Smoking & Healthcare Costs
So we know that smokers bring in tax revenue for the government, but what does smoking cost Australian society and the healthcare system?
Back in 2004-5, the Department of Health and Ageing released a report stating that the social and economic costs of smoking to Australian society were around $31.5 billion each year. That’s considerably more than the $8 billion brought in from excise taxes.
However, in 2014 an Australian Senator claimed that smoking cost the healthcare system $320 million over the previous year; if we use these figures then smokers are certainly paying more than they are costing the healthcare system.
Regardless of how much smoking costs financially, it clearly has a dangerous effect on an individual’s health.
How Smokers Can Reduce Healthcare Costs
While quitting smoking won’t directly reduce your health insurance premiums, it can reduce the cost of your overall healthcare.
When you quit smoking, you can effectively reverse some of its effects on your health. This means you’re less likely to wind up in hospital with a serious disease caused by smoking; in turn, this puts a reduced burden on your wallet.
Another thing to keep in mind: although smoking does not affect your health insurance premiums at the moment, it is possible that the rules could change in future.
If Australia responded to popular demand and moved towards a risk-based system, smokers could find themselves facing higher premiums. Whether or not this is fair is hard to say for sure, but if you’re thinking of quitting smoking now could be the time.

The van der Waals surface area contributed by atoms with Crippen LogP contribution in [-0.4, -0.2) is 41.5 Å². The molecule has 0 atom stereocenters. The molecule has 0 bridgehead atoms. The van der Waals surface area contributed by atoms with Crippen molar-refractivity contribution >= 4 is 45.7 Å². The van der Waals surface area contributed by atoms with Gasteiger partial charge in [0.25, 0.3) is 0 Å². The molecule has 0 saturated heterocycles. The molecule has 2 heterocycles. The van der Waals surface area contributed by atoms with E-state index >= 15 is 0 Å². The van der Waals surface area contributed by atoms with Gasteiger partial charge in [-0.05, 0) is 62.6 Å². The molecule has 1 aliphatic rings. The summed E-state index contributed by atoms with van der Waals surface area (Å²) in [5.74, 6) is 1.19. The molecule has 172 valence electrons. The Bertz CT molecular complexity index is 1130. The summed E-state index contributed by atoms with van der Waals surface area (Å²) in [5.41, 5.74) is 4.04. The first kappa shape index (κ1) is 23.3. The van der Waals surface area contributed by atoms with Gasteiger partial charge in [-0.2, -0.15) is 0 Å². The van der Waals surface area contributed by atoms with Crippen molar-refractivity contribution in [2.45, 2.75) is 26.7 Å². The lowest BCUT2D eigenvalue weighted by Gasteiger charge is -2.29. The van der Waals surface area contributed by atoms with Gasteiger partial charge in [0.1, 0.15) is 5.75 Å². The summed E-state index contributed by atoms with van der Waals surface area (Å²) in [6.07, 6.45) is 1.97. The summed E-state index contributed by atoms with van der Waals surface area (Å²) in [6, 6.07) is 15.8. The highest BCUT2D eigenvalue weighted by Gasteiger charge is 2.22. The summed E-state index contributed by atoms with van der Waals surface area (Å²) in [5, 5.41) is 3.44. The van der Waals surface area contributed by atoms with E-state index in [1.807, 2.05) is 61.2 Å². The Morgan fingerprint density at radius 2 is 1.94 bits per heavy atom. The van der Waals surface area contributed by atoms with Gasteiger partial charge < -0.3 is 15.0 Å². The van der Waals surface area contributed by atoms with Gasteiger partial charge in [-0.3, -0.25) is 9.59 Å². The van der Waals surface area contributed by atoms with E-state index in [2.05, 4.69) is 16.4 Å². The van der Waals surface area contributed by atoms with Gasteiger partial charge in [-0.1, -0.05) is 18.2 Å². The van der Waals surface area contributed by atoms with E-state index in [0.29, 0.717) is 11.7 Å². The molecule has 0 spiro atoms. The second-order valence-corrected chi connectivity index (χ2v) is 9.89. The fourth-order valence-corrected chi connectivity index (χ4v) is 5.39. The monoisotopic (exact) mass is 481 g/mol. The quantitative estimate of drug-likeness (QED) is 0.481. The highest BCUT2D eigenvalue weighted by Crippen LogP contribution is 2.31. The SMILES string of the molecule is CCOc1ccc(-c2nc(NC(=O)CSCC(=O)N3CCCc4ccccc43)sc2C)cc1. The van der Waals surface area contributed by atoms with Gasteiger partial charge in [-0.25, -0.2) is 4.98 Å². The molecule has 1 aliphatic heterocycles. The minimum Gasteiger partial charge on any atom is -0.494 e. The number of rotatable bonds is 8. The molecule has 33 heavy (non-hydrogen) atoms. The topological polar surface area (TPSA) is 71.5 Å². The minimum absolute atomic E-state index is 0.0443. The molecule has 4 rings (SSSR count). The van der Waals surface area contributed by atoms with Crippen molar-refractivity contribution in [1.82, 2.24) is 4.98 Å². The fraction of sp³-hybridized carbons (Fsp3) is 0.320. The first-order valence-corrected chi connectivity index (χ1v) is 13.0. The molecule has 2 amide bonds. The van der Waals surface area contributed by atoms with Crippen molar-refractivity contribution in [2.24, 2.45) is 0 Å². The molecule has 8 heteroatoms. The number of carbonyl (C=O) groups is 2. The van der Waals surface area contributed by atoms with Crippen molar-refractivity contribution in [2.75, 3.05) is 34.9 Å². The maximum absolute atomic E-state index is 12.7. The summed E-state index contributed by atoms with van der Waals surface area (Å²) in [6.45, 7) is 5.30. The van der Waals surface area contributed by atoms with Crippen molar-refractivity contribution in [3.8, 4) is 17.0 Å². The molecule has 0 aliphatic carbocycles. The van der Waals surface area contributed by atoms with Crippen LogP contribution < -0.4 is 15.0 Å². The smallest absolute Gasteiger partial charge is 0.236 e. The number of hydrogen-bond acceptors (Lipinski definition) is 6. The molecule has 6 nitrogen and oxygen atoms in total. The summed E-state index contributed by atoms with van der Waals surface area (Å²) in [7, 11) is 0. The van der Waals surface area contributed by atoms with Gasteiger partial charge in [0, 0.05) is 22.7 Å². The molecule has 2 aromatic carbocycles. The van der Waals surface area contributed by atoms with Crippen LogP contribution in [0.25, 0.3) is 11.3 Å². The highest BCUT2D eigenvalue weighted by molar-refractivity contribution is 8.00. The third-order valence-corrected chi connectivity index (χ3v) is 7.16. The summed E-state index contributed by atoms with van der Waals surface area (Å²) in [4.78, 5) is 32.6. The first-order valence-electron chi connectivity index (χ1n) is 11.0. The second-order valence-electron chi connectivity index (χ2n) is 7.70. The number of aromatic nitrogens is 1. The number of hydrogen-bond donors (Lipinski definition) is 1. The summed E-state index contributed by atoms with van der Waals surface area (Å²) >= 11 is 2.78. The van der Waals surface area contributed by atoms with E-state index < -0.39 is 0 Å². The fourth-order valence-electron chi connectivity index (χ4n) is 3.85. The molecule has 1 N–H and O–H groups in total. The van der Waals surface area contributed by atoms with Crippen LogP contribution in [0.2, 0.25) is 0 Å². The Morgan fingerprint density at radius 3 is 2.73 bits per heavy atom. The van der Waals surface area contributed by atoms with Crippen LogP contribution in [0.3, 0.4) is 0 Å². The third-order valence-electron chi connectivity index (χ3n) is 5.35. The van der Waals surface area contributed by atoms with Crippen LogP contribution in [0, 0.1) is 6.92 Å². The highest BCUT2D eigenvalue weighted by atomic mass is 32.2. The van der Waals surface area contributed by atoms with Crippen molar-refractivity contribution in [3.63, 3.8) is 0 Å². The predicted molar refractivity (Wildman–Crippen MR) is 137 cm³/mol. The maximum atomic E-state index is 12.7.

How to Quit Smoking
If quitting smoking was easy, everyone would do it, right? It’s no secret that quitting cigarettes isn’t as easy as not lighting up. Tobacco is addictive, and quitting can be tough.
However, quitting smoking can help reverse the negative health effects of tobacco, giving you a better chance at a longer, healthier life – not to mention the money you’ll save on cigarettes and healthcare!
Here are a few tips for quitting smoking:
- Find your why. Are you quitting for your health? For your family? For your bank account? Figure out your major motivation and use it to help you through your journey.
- Become part of a like-minded community. Quitting is hard, and you don’t have to go it alone.
- Keep track of your milestones. How long has it been since you had your last cigarette? Whether it’s one day, one month, or one year, it’s a cause for celebration.
- Figure out how much you’ll save. Multiply the number of packs you smoke in a week by the cost of cigarettes to find out how much you can save by not smoking.
- Talk to your doctor. He or she can suggest a range of resources that can help you as you cut smoking out of your life.
Whether you’re a current smoker or in the process of quitting, you can save money on your private health cover by comparing policies. Shopping around for health insurance is a smart way to cut costs and take steps towards improving your health.
Disclaimer: The above information is correct and current at the time of publication
You may also like...
Which health insurance companies are non...
Key Points Not-for-profit health insurers reinvest their extra re...
Private Health Insurance for Reconstruct...
Key Points Reconstructive surgery relates to non-elective plastic...